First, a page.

Welcome


NBDC is the nation’s organization for all Black disabled people.  Membership and partners includes Black disabled organizations, disabled people, parents, family members, faith based, non-profits, and academic and policy leaders.

Founded in 1990, in response to the need for Black disabled people to organize around mutual concerns, NBDC is dedicated to examining and improving; community leadership, family inclusion, entrepreneurship, civil rights, service delivery systems, education and information and Black disabled identity and culture through the lenses of ableism and racism. Select here for welcome video.


"Yes, today’s session was a tremendous first step for individual American Council of the Blind (ACB) members as well as ACB the organization. After the session today, my sister who was on the call, and I had a long conversation about our family and of our feelings on all that is happening today.  We both remembered with a mix of love and disrespect how as teenagers, an uncle of ours that we really loved would use racist words. We did call him on it, but he thought it was funny and I don’t know how much of a difference it made to him. We were so young then, but at least now as middle aged adults we know we at least said something. It was really good for me to have this conversation with her."


"I agree with MCAC members (Multicultural Committee American Council of the Blind)  that we have discovered a treasure in you (Jane Dunhamn) and I definitely want to keep in touch!" NBDC Disability Anti Racism Training Oct. 2020 for the American Council of the Blind

Race, Ethnicity and Disability: The Financial Impact of Systemic Inequality and Intersectionality

Today, the U.S. is facing two concurrent crises, the COVID-19 pandemic and widespread recognition of historic and systemic racism that disproportionately impact Americans that are Black, Indigenous and People of Color (BIPOC). COVID-related hospitalization rates for nonHispanic, Black and Indigenous persons are five times that of non-Hispanic   read more

 

The Path Forward for Severe Mental Illness and Super-Utilization 

By Elizabeth Hancq

Individuals with severe mental illness are often caught in the revolving door of super-utilization, cycling through inpatient hospitals, emergency departments, jail or homeless shelters.  

Overlooked No More: Brad Lomax, a Bridge Between Civil Rights Movements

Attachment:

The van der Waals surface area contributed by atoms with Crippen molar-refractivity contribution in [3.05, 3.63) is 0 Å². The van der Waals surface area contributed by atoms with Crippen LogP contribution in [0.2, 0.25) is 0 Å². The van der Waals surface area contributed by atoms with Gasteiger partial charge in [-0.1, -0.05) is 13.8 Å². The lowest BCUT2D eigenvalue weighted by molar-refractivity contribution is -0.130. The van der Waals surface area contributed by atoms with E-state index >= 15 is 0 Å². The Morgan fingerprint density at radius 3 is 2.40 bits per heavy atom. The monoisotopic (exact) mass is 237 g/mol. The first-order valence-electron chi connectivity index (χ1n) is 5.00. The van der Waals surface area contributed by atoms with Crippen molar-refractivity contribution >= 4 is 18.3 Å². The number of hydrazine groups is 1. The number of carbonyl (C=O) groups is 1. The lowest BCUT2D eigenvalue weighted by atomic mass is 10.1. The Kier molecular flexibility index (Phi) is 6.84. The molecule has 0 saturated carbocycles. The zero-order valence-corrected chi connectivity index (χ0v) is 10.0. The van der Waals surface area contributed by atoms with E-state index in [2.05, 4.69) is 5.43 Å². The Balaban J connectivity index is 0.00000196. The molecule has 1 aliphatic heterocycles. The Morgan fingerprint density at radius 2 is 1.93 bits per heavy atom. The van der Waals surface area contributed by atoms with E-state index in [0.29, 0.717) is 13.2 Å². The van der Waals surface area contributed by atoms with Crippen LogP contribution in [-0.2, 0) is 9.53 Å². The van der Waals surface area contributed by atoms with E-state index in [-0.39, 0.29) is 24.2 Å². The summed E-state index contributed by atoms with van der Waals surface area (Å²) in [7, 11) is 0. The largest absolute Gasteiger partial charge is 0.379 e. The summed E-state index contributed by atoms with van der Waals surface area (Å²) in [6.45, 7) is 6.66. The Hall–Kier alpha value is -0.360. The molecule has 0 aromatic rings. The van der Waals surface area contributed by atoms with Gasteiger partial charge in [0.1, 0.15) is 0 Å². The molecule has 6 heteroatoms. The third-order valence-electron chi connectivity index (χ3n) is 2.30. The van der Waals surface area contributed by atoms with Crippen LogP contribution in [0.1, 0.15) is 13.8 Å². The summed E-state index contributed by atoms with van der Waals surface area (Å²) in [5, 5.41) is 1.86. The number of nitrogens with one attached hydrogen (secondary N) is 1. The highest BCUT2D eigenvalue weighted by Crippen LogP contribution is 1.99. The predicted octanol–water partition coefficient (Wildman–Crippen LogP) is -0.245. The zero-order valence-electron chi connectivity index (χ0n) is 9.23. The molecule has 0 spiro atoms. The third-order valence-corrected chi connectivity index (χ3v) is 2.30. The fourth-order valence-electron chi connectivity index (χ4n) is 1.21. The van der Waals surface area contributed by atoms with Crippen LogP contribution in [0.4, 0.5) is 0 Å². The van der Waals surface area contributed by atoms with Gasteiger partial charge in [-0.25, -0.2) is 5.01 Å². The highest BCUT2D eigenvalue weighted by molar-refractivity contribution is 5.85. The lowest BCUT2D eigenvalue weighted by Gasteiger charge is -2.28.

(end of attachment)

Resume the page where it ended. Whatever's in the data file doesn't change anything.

A member of the Black Panthers, he helped lead a historic, and successful, sit-in in San Francisco as part of a nationwide anti-discrimination campaign on behalf of people with disabilities.

When Brad Lomax joined the Black Panther Party in the late 1960s, he hoped to be part of a revolution that would provide a better life for Black Americans, free of inequality, poverty and police brutality. And to a large extent he succeeded, making important contributions to the Panthers on both coasts. But it was in an entirely different civil rights movement — one for people with disabilities — that he would make his most indelible mark.

Students w/ Disabilities: Tool for Student Loan Appeal

  • If you need special services, personal assistance, transportation, equipment, or supplies that are not provided by other agencies or your school, you may want to make a "Disability Expenses Request" to your financial aid office
  • You should include documents that show out-of-pocket costs associated with your disability, such as special services, personal assistance, transportation, equipment, and supplies that are reasonably incurred and not provided by other agencies or your school. 
  • If your request is approved, you may receive grant aid or you may be able to take on new federal student loans to help cover your costs.

Divas with Disabilities: 30 Years of the American with Disabilities Act

Divas With Disabilities Project (DWD)  celebrated the 30th year of the Americans with Disabilities Act.  Dr. Donna Walton, Founder & President, DWD led the discussion on what it means to be Black and disabled in 2020.  Five Black divas; Krystle Allen, Zazel Chavah, Lachi, and Janice Jackson engaged in a lively discussion of their lived experiences expressed through a disability lens.  The women talk about how their lives would be completely different without this landmark legislation.

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